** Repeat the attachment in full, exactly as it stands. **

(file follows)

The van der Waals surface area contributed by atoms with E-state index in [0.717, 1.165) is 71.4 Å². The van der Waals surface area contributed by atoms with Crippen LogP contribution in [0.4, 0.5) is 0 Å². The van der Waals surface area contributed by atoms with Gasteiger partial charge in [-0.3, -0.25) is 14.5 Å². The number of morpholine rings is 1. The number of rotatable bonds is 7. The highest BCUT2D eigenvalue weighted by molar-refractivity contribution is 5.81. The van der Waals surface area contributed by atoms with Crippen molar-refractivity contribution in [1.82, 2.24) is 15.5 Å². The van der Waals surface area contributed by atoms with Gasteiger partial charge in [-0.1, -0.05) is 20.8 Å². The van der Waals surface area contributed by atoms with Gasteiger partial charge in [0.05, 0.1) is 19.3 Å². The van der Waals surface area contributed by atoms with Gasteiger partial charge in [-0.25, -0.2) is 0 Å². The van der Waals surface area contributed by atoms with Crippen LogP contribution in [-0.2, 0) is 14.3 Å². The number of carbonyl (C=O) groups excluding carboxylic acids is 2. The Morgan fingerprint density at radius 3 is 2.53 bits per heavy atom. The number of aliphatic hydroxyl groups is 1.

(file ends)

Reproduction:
The van der Waals surface area contributed by atoms with E-state index in [0.717, 1.165) is 71.4 Å². The van der Waals surface area contributed by atoms with Crippen LogP contribution in [0.4, 0.5) is 0 Å². The van der Waals surface area contributed by atoms with Gasteiger partial charge in [-0.3, -0.25) is 14.5 Å². The number of morpholine rings is 1. The number of rotatable bonds is 7. The highest BCUT2D eigenvalue weighted by molar-refractivity contribution is 5.81. The van der Waals surface area contributed by atoms with Crippen molar-refractivity contribution in [1.82, 2.24) is 15.5 Å². The van der Waals surface area contributed by atoms with Gasteiger partial charge in [-0.1, -0.05) is 20.8 Å². The van der Waals surface area contributed by atoms with Gasteiger partial charge in [0.05, 0.1) is 19.3 Å². The van der Waals surface area contributed by atoms with Gasteiger partial charge in [-0.25, -0.2) is 0 Å². The van der Waals surface area contributed by atoms with Crippen LogP contribution in [-0.2, 0) is 14.3 Å². The number of carbonyl (C=O) groups excluding carboxylic acids is 2. The Morgan fingerprint density at radius 3 is 2.53 bits per heavy atom. The number of aliphatic hydroxyl groups is 1.